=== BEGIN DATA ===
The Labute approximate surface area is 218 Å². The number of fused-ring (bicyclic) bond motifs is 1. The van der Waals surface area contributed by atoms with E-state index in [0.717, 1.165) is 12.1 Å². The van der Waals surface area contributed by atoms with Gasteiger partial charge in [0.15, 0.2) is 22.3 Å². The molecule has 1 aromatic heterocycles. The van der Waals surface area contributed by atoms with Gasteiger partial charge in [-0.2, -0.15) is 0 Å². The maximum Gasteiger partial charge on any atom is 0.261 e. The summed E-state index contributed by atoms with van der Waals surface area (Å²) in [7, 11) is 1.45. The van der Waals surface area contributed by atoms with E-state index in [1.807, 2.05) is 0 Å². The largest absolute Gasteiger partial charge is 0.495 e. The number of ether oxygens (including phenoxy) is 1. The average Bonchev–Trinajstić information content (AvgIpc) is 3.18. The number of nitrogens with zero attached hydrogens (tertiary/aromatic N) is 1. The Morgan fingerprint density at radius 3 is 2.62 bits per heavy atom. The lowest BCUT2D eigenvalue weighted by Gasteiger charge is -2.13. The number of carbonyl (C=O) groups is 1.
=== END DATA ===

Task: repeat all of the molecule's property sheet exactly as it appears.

The Labute approximate surface area is 218 Å². The number of fused-ring (bicyclic) bond motifs is 1. The van der Waals surface area contributed by atoms with E-state index in [0.717, 1.165) is 12.1 Å². The van der Waals surface area contributed by atoms with Gasteiger partial charge in [0.15, 0.2) is 22.3 Å². The molecule has 1 aromatic heterocycles. The van der Waals surface area contributed by atoms with Gasteiger partial charge in [-0.2, -0.15) is 0 Å². The maximum Gasteiger partial charge on any atom is 0.261 e. The summed E-state index contributed by atoms with van der Waals surface area (Å²) in [7, 11) is 1.45. The van der Waals surface area contributed by atoms with E-state index in [1.807, 2.05) is 0 Å². The largest absolute Gasteiger partial charge is 0.495 e. The number of ether oxygens (including phenoxy) is 1. The average Bonchev–Trinajstić information content (AvgIpc) is 3.18. The number of nitrogens with zero attached hydrogens (tertiary/aromatic N) is 1. The Morgan fingerprint density at radius 3 is 2.62 bits per heavy atom. The lowest BCUT2D eigenvalue weighted by Gasteiger charge is -2.13. The number of carbonyl (C=O) groups is 1.